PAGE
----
By Julia Buntaine
Editor in Chief
“Being Material,” held on April 21st and 22nd, was a two-day symposium hosted by MIT’s Center for Art, Science & Technology. Focusing on the emergence of new materials, persistence of old materials, and discoveries about existing materials in this digital age, “Being Material” brought together artists, designers, technologists, scientists, historians, curators, critics, and theorists to discuss materials through the lens of the programmable, the wearable, the livable, the invisible, and the audible.
“Programmable” featured talks by Benjamin Bratton, Ben Fry & Casey Reas, Nadya Peek, and Manu Prakash. Perhaps best known for his “Foldscope,” Prakesh remarked during his talk that “the ultimate programmable matter is life,” discussing how we can harness the natural forces of life for our own material means. Fry and Reas, co-creators of the software program for artists, Processing, discussed how their digital platform has led to material manifestations of coding; the implementation of precision agriculture, for example.
“Wearable” included talks by Christina Agapakis & Lucy McRae, Natasha Schull, and Michelle Finamore & Hussein Chalayan. Chalayan’s pioneering work in moveable, technology-based fashion is unparalleled; calling himself a “narrative designer” Chalayan creates stories with fashion about subjects like immigration or weather patterns. Seamlessly integrating technology with wearable materials, Chalayan's works move around, with, and in response to the wearer.
“Livable” included talks by Bettina Stoetzer, Tal Danino, Bill Maurer, and Claire Pentecost. Danino treats biology as a living material, and works to reprogram bacterial behaviors as a means to detect cancer. Collaborating with bacteria, Danino also explores the world of biology through visual art in works such as “Microuniverse” on display during the symposium.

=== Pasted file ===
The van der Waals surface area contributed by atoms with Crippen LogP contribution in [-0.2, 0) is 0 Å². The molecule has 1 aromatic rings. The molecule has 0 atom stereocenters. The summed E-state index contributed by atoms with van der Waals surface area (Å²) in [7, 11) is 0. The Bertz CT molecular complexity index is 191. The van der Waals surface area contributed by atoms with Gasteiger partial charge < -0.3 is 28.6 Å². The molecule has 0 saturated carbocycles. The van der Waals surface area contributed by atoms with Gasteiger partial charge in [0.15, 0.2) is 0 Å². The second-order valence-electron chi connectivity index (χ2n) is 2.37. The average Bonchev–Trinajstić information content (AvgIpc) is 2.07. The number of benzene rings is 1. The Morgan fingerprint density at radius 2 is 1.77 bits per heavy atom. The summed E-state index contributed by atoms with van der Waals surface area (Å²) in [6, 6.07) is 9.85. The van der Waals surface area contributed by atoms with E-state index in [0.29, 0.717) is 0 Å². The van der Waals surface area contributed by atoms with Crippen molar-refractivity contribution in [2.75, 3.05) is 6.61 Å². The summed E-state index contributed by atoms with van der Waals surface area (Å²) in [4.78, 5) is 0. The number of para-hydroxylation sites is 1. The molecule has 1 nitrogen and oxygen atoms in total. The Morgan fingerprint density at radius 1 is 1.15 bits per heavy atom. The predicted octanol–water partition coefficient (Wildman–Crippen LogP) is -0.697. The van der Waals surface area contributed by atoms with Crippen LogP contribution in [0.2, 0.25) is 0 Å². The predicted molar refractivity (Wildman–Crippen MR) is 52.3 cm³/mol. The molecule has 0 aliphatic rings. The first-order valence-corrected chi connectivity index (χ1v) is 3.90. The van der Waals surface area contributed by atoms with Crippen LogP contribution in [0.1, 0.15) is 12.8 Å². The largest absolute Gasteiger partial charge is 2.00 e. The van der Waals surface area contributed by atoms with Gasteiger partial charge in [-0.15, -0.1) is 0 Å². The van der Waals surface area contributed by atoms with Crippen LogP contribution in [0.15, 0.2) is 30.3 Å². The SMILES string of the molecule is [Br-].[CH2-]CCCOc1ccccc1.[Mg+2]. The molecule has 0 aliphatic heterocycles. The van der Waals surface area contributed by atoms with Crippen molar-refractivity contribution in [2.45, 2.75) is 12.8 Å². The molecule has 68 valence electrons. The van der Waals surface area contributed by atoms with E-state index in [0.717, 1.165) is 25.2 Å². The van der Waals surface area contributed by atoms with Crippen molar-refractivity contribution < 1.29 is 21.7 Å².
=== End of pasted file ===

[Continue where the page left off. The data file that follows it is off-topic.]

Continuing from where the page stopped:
“Invisible” featured talks by George Barbastathis, Michelle Murphey, Trevor Paglen, and Lisa Parks. The moderator, Sandy Alexandre, began by updating the cliche “Beauty is in the eye of the beholder” to “The visible is in the eye of the beholder,” emphasizing that what we see and attend to in our visual field depends on what we deem worthy of notice, consciously or unconsciously, which is usually dependent on our own personal perspectives and contexts. Such an idea has a wide variety of social, racial, economic, artistic, scientific, technological, and material ramifications, to say the least.
The last session of “Being Material” brought us performances by Grace Leslie and Maya Beiser. Leslie’s Vessels interweaves flute and brain wave-generated sound as a form of biofeedback art. Beiser’s cello performance explores the numbers of music, and using snippets of real-time recordings from the live performance, Beiser layered her live music over the recorded, creating a rich intensity of sound. Both Leslie and Beiser use technology to become a more-than-one-woman-band in sound, while remaining solo artists.
So, what does being material mean in this 21st century? Two days at CAST showed it can mean a lot of things. Biology as a material was a recurring, and strong theme, as the potentials in art and science for programmable biology have only begun to be realized. It was also clear that despite our place in this “digital age,” materials are as dominant as ever. In fact, as Skylar Tibbits, one of the symposium’s conveners and founder of MIT’s Self Assembly Lab noted, the digital lens is giving us new ways to see and use old materials, giving shape to what was once invisible or unknowable. So be it through new materials in synthetic biology, or new technology which shows us something new about the oldest materials, the digital age has only made the material world a more interesting place.
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